One last thought: I’m not sure when I will know that “I’ve arrived” and received the wisdom that I’ve been desperately praying and striving for. Do we “arrive” when it comes to wisdom? What does that even mean? Does a wise person think that he or she is wise? That doesn’t seem to fit with my understanding of wisdom. I think I’ll just pursue it, with God’s grace, all the days of my life and leave it to my heavenly Father, if he so chooses, to one day let me know how I did.
Grace and Truth,
Assorted Texts from Luke 12
Time spent in the gospels has been time well spent. As I have listened to my Lord’s words I have been able to discern themes that run near and dear to his heart. I guess these themes are fairly obvious and would be hard to miss even to the casual reader. What impresses me, I suppose, is the sheer frequency of certain teachings from our Lord. There’s a sense of urgency about them. Today’s reading in Luke 12 is an example.
Luke 12:1 – “Be on guard against the yeast of the Pharisees…”
Luke 12:15 – “Watch out! Be on guard against all kinds of greed…”
Luke 12:40 – “You also must be ready, because the Son of Man will come at an hour when you do not expect him.”
Whether we are talking about false teachings and practices of religious leaders, temptation and sin in our own lives, or the consummation of all things at the return of the King, we are commanded to be on guard, to watch out, to be ready.
This theme of preparation appears and reappears much in Jesus’ teaching. As repetition for rabbis in the first century was a didactic tool or technique – to ensure a vital point was made and received – we do well to pay careful attention here. It would be akin to a school teacher in our day writing a point on a chalkboard and saying, “If I’m taking the time to write this out, you can bet it will appear on your exam.” We ignore such warnings to our peril. (feel free to insert whatever present-day technological version of this illustration is apt.)
What strikes me about this is the call on our part for disciplined intentionality. For you cannot casually or lazily “be on guard,” or “watch out,” or “be ready.” We could endlessly cite analogies from the world of sports or the military to show just how essential such intense, intentional, and disciplined preparation is. Without it, the game is lost, the city taken, the soul forfeited.
If I let my guard down today, it is true that Jesus may not return… this day. But I don’t think that’s the main point of our Lord. Instead, we must consider what the accumulation of days with a lowered guard will do to a person. The spiritual atrophy that would set in would be catastrophic to an individual. The dominion of the world, the flesh, and the devil would enlarge in that person’s life with one of two results. The first is that the person would possibly wake up, only too late to put up any real fight, and thus lose the battle. The second possibility would be that the person would never awaken from their slumber and thus become an occupied territory unaware. In either case, without a work of divine grace, the battle is lost, and perhaps even the war.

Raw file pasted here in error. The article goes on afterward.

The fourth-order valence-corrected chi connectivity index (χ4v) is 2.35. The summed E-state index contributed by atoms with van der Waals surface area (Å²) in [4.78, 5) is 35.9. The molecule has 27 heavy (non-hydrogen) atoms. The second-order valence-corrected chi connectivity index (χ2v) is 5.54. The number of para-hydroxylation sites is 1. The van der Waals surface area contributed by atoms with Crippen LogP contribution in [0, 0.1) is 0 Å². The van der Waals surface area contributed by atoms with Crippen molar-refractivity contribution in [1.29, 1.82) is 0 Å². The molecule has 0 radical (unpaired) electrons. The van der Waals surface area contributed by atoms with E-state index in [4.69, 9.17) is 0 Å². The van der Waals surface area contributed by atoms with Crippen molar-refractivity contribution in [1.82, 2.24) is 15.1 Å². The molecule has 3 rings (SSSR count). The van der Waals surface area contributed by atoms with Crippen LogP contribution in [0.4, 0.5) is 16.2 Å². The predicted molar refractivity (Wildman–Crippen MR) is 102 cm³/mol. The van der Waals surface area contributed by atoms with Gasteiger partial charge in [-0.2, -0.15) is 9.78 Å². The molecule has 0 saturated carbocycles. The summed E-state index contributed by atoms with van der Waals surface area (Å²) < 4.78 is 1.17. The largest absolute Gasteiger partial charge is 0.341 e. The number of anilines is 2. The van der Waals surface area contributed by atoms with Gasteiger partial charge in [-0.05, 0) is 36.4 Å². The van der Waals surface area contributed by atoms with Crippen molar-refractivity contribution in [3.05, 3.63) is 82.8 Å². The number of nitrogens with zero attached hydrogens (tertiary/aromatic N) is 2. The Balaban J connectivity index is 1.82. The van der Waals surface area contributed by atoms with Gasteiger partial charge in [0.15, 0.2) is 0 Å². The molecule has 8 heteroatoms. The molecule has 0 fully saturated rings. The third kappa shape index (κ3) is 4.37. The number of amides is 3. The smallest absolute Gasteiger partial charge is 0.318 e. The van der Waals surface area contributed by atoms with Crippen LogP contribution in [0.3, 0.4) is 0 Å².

We do well to heed our Master’s words today – to be on guard continually, to always be ready, and to constantly watch out. For our foes are nearer to us and subtler that we can imagine. Only an intentional and disciplined watchman on the high wall of the citadel of the soul can and will be properly prepared.
Let us, therefore, be ready. For I can think of nothing worse than to fall in battle, knowing that I could have easily seen the attack coming and prevented it…if only I had listened to and obeyed my King.
Grace and Truth,
Selected verses from Deuteronomy 11
“Love the Lord your God and keep his requirements, his decrees, his laws and his commands always.”
With these words of the first verse of Deuteronomy 11, God, through Moses, gave Israel a purpose. Her purpose was to “keep his requirements.” Keep “his decrees, his laws and his commands…always.” That’s a pretty clear purpose.
But there’s more to it. It also included a “what that looks like” portion. If the Israelites would be obedient to God, they would take the land – the Promised Land – which God had set before them. Obedience would be tough, but God also let them know that it would be well worth their efforts. In verses 11-12 we read:
But the land you are crossing the Jordan to take possession of is a land of mountains and valleys that drinks rain from heaven.  It is a land the Lord your God cares for; the eyes of the Lord your God are continually on it from the beginning of the year to its end.
The blessing of obedience to the covenant is that Israel would get all this and more. The curse of disobedience of the covenant was that she wouldn’t…and more.
Obedience is an essential part of purpose. What would be the point of knowing your purpose – what you were created for – if you didn’t pursue it? It’s only as we obey God, follow Christ, die to self, count others better than ourselves by serving them, extend God’s Kingdom into every sphere of life, etc., that we discover God’s blessing for our lives – which may take on different manifestations in our lives as we travel down the path... the right path.
But can any of us hope for more than the knowledge that the eyes of the Lord our God are continually on it [our purpose] from the beginning to the end?
Grace and Truth,